When demanded to directly address the working conditions that their colleagues face, they say things like this:

I’m not sure we need to criticize ourselves for not paying enough attention to adjunctification. I think a lot of people have been talking about that for a long time. But asking us to advocate on behalf of our discipline both in terms of wanting more jobs for our graduate students and also, especially, for the epistemic good standing of our discipline, is all a good thing.

— Jonathan Kramnick, Professor, Yale

Oh, yes, it’s especially important that the epistemic good standing of our discipline is sustained. And we’ve been talking about adjunctification for so, so long! What more can we possibly be expected to do? I’m not sure we need to criticize ourselves for that…

Jesus Pete. This whole interview is so powerfully twee and self-congratulatory. It reduces the New Yorker writing of people like Jill Lepore (a tenured faculty member in American History at Harvard, by the way) to “trade work” that doesn’t address the precious capabilities of humanists to engage in the world on their own terms; it bemoans the interest by undergrads in the work of someone like Atul Gawande, who knows how to reveal the ethical concerns of a profession to outsiders. (Which, by the way, is exactly what Andrew Kay’s essay did last year.)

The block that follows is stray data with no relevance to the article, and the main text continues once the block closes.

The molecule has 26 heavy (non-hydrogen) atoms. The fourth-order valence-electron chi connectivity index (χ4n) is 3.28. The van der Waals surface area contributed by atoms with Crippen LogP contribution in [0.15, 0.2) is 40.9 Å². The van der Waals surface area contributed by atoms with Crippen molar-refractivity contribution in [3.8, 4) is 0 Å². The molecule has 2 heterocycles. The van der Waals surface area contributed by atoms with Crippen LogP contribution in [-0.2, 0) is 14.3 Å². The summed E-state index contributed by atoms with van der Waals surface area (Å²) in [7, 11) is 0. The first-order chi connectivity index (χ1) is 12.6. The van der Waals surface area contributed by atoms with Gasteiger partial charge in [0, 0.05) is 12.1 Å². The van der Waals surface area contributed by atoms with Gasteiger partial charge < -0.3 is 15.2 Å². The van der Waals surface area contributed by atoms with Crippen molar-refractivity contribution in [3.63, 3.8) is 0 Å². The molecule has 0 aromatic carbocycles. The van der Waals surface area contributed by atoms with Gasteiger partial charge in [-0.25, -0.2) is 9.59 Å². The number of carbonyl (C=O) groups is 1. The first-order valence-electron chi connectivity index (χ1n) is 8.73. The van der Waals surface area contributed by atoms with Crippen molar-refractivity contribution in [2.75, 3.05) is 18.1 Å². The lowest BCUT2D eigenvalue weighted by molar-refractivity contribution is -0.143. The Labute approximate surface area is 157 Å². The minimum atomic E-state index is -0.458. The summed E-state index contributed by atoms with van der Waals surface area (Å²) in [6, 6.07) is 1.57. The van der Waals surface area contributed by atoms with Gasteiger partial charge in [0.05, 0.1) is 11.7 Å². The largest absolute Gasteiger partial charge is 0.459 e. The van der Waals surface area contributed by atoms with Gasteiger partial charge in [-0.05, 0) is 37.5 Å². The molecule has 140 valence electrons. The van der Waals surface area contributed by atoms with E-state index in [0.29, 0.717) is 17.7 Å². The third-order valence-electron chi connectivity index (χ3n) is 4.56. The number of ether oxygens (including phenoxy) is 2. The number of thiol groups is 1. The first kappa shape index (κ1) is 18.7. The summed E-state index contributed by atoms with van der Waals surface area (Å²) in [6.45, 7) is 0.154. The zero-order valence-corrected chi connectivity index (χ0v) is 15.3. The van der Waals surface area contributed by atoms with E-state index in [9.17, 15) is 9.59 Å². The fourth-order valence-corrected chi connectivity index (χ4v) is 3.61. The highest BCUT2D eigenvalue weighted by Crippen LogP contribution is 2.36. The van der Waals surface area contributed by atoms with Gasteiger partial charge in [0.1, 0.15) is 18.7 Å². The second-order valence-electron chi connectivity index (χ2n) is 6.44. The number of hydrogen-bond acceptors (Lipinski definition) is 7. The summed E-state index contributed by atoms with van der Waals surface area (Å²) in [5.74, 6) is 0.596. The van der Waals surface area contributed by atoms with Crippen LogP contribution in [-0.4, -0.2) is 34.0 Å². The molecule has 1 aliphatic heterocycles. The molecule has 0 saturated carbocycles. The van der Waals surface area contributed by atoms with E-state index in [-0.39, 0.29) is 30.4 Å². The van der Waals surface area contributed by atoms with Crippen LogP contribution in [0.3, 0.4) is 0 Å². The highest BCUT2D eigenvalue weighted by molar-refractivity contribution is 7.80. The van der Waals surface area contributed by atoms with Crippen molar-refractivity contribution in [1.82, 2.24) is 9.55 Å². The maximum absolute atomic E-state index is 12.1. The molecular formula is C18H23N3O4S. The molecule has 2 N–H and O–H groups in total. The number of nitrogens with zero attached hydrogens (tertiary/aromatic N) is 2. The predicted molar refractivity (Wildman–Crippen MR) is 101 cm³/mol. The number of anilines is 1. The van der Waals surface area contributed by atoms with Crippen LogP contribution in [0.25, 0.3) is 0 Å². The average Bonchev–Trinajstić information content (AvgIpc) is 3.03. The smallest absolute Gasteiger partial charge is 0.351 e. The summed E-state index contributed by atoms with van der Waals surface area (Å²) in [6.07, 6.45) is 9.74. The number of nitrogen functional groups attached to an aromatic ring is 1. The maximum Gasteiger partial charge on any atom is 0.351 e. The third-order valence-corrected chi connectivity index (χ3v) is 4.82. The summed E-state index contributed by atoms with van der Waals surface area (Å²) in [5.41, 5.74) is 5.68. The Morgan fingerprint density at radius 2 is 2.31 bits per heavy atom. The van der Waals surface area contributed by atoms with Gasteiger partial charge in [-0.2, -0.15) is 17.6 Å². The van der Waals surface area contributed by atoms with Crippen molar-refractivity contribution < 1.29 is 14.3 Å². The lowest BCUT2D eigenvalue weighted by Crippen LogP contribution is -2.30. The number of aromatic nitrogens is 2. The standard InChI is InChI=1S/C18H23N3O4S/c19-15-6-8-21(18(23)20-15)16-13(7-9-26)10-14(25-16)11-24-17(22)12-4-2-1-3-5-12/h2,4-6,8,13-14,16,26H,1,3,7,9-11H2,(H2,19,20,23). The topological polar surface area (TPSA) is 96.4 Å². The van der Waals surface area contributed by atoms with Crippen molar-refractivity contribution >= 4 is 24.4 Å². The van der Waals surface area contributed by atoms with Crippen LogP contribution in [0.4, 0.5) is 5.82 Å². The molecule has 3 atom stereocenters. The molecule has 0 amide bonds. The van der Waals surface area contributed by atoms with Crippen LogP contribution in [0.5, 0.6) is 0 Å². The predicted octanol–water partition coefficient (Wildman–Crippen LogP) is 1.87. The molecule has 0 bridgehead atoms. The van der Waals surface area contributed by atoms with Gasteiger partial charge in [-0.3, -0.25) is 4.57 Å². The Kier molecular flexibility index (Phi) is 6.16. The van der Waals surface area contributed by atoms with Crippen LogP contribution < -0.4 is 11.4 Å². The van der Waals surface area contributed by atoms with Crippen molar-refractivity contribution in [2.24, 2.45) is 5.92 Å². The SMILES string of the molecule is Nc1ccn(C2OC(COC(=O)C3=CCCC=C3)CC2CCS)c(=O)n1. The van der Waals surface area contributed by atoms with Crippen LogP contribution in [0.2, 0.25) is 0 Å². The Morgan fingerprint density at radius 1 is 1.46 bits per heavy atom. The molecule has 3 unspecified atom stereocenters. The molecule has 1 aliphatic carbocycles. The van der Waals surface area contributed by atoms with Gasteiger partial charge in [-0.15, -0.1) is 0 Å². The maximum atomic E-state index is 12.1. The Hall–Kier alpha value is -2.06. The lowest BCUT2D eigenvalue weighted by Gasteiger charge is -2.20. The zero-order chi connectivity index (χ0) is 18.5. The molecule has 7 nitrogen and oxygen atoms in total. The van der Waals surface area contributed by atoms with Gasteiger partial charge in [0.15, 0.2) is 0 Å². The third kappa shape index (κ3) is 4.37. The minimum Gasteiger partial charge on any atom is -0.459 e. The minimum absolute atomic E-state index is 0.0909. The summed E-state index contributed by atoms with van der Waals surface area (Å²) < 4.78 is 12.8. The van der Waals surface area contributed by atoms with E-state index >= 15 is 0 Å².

It assumes conditions that don’t broadly exist, like this:

It’s really important that there are not such big opportunity costs to going to graduate school. You’re paid a salary — it’s obviously less than you should be paid. But it is a salary, it is health care, it is defined work, it is phenomenal work: to be able to learn and think and teach all the time. Part of what people are signing up for is five years of doing something that is most likely better than what they would be doing otherwise, given what is available.